# Reading the Comics, January 27, 2020: Alley Oop Followup Edition

I apologize for missing Sunday. I wasn’t able to make the time to write about last week’s mathematically-themed comic strips. But I’m back in the swing of things. Here are some of the comic strips that got my attention.

Jonathan Lemon and Joey Alison Sayers’s Little Oop for the 26th has something neat in the background. Oop and Garg walk past a vendor showing off New Numbers. This is, among other things, a cute callback to one of the first of Lemon and Sayers’s Little Oop strips.. (And has nothing to do with the daily storyline featuring the adult Alley Oop.) And it is a funny idea to think of “new numbers”. I imagine most of us trust that numbers are just … existing, somewhere, as concepts independent of our knowing them. We may not be too sure about the Platonic Forms. But, like, “eight” seems like something that could plausibly exist independently of our understanding of it.

Still, we do keep discovering things we didn’t know were numbers before. The earliest number notations, in the western tradition, for example, used letters to represent numbers. This did well for counting numbers, up to a large enough total. But it required idiosyncratic treatment if you wanted to handle large numbers. Hindu-Arabic numerals make it easy to represent whole numbers as large as you like. But that’s at the cost of adding ten (well, I guess eight) symbols that have nothing to do with the concept represented. Not that, like, ‘J’ looks like the letter J either. (There is a folk etymology that the Arabic numerals correspond to the number of angles made if you write them out in a particular way. Or less implausibly, the number of strokes needed for the symbol. This is ingenious and maybe possibly has helped one person somewhere, ever, learn the symbols. But it requires writing, like, ‘7’ in a way nobody has ever done, and it’s ahistorical nonsense. See section 96, on page 64 of the book and 84 of the web presentation, in Florian Cajori’s History of Mathematical Notations.)

Still, in time we discovered, for example, that there were irrational numbers and those were useful to have. Negative numbers, and those are useful to have. That there are complex-valued numbers, and those are useful to have. That there are quaternions, and … I guess we can use them. And that we can set up systems that resemble arithmetic, and work a bit like numbers. Those are often quite useful. I expect Lemon and Sayers were having fun with the idea of new numbers. They are a thing that, effectively, happens.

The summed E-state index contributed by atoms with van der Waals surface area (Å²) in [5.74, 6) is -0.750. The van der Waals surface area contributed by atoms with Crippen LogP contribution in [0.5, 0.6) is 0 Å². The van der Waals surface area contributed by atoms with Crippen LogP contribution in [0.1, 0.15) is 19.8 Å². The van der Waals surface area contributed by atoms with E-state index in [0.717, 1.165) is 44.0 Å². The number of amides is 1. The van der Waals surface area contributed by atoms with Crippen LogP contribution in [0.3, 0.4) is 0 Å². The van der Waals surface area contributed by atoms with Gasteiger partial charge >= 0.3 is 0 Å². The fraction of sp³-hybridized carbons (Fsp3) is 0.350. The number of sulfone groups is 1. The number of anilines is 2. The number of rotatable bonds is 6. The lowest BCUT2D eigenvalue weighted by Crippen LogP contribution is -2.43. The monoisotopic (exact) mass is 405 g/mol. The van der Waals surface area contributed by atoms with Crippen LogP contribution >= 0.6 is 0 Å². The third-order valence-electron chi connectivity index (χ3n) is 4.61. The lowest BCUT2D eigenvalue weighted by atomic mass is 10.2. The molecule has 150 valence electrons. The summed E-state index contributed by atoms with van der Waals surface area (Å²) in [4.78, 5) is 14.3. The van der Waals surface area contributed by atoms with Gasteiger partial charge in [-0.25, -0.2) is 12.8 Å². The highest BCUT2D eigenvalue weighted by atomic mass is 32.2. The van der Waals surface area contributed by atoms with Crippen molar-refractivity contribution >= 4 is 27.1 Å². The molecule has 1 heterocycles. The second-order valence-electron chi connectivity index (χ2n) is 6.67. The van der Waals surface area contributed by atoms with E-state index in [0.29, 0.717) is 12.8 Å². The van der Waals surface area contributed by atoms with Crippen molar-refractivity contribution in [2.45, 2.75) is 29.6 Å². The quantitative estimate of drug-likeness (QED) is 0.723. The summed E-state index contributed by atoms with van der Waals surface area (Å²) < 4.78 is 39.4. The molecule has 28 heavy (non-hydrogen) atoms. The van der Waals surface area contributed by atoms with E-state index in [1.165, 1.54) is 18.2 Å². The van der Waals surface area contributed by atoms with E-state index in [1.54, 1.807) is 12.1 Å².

Lincoln Peirce’s Big Nate: First Class for the 26th has Nate badgering Francis for mathematics homework answers. Could be any subject, but arithmetic will let Peirce fit in a couple answers in one panel.

Art Sansom and Chip Sansom’s The Born Loser for the 26th is another strip on the theme of people winning the lottery and being hit by lightning. And, as I’ve mentioned, there is at least one person known to have won a lottery and survived a lightning strike.

David Malki’s Wondermark for the 27th describes engineering as “like math, but louder”, which is a pretty good line. And it uses backgrounds of long calculations to make the point of deep thought going on. I don’t recognize just what calculations are being done there, but they do look naggingly familiar. And, you know, that’s still a pretty lucky day.

Mark Anderson’s Andertoons for the 27th is the Mark Anderson’s Andertoons for the week. It depicts Wavehead having trouble figuring where to put the decimal point in the multiplication of two decimal numbers. Relatable issue. There are rules you can follow for where to put the decimal in this sort of operation. But the convention of dropping terminal zeroes after the decimal point can make that hazardous. It’s something that needs practice, or better: though. In this case, what catches my eye is that 2.95 times 3.2 has to be some number close to 3 times 3. So 9.440 is the plausible answer.

Mike Twohy’s That’s Life for the 27th presents a couple of plausible enough word problems, framed as Sports Math. It’s funny because of the idea that the workers who create events worth billions of dollars a year should be paid correspondingly.

This isn’t all for the week from me. I hope to have another Reading the Comics installment at this link, soon. Thanks for reading.

## Author: Joseph Nebus

I was born 198 years to the day after Johnny Appleseed. The differences between us do not end there. He/him.

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